By David Drake
A report by Forrester Research paints a gloomy picture for blockchain, saying that up to 90% of active blockchain initiatives in the US will end up being abandoned, and will “never become part of a company’s operations.” The market research firm further predicts that the majority of blockchain-based projects in the US will be put on hold this year, while at least 90% of these will not form part of operations in companies that initiated them.
In addition, the research firm says companies that have been striving to incorporate the distributed ledger technology in their businesses are now scaling down on their ambitions and pulling back.
These statistics show that many issues need to be considered by businesses before deciding to integrate blockchain into their processes. Among these are connectivity to a partner ecosystem, enterprise integration with internal systems, compliance and regulatory requirements, interoperability requirements, and real time monitoring of blockchain-based transactions. In this article, I will highlight only 3 of these issues.
1. Business Match
Increasingly, we are seeing viable innovations being developed on blockchain to solve problems that people experience on a day-to-day basis. In the business space, there are several interesting projects, such as Gath3r which facilitates optimization web mining; interactive advertising platform, NoizChain, the crypto coupon advertising marketplace, Qupon, and cryptocurrency trading marketplace, BQT.
The social aspect has not been left behind. Innovations, such as social network platform, ONe Network, online customer satisfaction platform, IOU, and family smart contracts platform, URAllowance, are available. But the fact that blockchain is an innovative technology does not mean that every business can use it.
According to Reginald Ringgold, CEO at BlockVest, there are many business models where blockchain technology does not make sense. He says, “A pizza parlor might find a hard time selling how integrating Blockchain will improve their business operations.”
On the other hand, Aljaž Pogorelčnik, media consultant at BehaviourExchange, holds that that many business models vitally depend on the blockchain technology.
He notes, “BehaviourExchange is a good example because the platform simply does not work without using blockchain for its user profiles. If distributed ledger technology is an integral part of your business, scaling down or abandoning it is not an option.”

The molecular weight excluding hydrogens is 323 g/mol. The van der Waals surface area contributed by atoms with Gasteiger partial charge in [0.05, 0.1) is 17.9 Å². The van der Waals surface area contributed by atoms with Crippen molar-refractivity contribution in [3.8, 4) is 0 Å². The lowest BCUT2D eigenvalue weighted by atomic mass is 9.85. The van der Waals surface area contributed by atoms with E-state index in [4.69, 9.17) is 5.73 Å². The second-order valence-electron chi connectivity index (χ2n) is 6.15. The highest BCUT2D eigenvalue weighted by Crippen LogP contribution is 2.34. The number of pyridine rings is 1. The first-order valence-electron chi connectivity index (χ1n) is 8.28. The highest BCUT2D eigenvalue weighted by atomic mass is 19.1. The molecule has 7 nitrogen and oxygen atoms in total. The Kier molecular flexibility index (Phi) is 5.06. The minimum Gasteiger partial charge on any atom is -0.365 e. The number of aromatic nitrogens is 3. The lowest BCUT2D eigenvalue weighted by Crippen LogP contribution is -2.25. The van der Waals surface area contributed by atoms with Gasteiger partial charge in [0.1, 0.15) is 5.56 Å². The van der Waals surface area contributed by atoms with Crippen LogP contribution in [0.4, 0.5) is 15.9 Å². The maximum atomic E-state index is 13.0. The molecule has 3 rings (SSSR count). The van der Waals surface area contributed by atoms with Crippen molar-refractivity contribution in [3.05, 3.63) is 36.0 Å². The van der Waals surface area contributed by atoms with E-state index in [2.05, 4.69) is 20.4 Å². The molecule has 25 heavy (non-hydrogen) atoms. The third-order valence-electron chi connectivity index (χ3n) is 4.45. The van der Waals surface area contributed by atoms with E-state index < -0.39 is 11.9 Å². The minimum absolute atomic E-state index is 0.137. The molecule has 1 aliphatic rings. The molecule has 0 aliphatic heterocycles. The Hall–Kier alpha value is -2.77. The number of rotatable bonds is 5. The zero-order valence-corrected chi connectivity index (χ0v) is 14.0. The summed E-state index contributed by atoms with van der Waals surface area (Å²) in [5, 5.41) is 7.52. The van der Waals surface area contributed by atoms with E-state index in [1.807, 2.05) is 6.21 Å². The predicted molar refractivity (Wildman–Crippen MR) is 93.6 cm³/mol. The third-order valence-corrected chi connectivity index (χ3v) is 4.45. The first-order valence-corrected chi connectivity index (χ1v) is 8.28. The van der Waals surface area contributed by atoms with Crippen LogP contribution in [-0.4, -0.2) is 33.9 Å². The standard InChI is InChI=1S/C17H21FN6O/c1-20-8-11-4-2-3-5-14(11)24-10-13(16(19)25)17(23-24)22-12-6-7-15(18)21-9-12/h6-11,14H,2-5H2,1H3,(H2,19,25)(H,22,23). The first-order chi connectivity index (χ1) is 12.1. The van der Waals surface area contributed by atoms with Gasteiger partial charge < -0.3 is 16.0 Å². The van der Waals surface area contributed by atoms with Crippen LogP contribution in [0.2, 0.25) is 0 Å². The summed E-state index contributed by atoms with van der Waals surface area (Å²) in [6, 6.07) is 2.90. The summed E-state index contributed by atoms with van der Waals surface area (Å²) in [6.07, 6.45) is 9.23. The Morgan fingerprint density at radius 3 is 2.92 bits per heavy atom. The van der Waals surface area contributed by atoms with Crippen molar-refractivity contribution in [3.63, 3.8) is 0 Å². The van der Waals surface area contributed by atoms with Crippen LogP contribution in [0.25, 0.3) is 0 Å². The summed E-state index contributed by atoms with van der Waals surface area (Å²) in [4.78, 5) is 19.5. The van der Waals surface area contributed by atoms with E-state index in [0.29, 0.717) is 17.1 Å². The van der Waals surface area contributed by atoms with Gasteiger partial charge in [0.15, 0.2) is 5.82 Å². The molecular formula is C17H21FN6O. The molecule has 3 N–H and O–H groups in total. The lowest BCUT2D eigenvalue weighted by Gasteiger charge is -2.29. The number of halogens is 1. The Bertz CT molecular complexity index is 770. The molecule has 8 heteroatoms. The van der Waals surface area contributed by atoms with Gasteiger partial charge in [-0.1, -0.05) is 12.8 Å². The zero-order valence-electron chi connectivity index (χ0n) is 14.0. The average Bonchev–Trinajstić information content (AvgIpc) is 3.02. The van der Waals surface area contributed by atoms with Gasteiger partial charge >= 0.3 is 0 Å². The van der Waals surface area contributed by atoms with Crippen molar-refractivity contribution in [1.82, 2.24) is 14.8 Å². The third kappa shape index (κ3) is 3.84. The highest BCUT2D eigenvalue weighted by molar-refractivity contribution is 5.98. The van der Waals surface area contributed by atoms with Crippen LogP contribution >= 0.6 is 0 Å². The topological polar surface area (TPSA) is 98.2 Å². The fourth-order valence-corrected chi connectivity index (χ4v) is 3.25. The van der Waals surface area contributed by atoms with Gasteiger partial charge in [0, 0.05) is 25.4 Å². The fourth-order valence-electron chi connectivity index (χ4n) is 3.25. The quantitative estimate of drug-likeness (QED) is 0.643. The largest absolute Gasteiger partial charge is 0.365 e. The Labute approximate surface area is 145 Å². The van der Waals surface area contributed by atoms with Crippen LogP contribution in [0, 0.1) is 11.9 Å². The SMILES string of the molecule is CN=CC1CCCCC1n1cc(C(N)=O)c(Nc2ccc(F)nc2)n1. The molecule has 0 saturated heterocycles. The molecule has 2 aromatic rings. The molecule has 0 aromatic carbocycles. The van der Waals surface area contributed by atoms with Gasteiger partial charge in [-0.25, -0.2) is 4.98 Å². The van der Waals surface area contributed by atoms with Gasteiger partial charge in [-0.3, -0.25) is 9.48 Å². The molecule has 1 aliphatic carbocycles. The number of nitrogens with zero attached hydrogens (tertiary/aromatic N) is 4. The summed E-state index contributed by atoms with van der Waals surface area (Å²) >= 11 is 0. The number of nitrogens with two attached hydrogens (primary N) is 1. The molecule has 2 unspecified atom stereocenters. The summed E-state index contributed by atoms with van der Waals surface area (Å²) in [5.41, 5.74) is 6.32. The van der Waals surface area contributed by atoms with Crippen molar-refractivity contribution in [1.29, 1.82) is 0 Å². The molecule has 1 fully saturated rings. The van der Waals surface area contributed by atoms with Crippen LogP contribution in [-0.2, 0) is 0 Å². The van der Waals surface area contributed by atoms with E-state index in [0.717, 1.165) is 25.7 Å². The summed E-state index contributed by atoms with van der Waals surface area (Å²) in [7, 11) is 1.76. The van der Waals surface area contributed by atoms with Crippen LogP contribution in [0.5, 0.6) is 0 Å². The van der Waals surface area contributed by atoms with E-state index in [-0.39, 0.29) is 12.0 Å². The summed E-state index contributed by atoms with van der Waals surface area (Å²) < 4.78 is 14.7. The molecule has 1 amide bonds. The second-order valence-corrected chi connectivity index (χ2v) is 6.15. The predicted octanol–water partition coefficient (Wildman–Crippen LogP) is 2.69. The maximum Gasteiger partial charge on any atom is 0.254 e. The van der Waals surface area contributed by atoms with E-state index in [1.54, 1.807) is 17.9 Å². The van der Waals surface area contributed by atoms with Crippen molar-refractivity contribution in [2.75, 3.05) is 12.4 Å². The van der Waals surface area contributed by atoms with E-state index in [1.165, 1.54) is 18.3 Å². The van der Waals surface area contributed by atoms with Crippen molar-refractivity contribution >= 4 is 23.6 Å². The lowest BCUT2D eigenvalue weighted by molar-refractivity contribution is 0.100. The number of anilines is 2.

Ringgold further highlights a key factor in integrating blockchain to a business advising that the next question should be probably the most important.
He asks, “What are the risks to reward those involved in integrating Blockchain? How much will it cost to make your current systems interoperable with current Blockchain Technology. Then, what will the business gain as a result of Blockchain Integration.”
These questions must be answered thoroughly, and if there are kinks then these must be ironed out first before you, the company owner, and the investors decide to plunge into the world of blockchain.
3. Experience with Blockchain
According to Bryan Stone, CEO at HFC Coin, blockchain does not guarantee success in a business. He says, “Blockchain is not a magic wand that instantly creates value or success. Integrating blockchain is not enough to successfully run a business.”
Stone further poses the question of utilization of the technology in a business and advises management to understand the technology first before deciding to adopt it.
“Does the company and management harnessing the blockchain technology understand the business they plan to operate in? Management still needs to understand its clients and the market they operate within. Integrating blockchain technology to a company with little experience will result in poor results for investors and the company,” he adds.
The success of a business that is tapping into blockchain and distributed ledger technology is hard work – to integrate both – and enable the business to soar to new heights. The adjustments should not be so much that it would be costly. Security features of the business, and real-time monitoring should be enhanced, all for the betterment of the business.
Disclaimer: David Drake is on the advisory board for most of the firms mentioned or quoted in this article.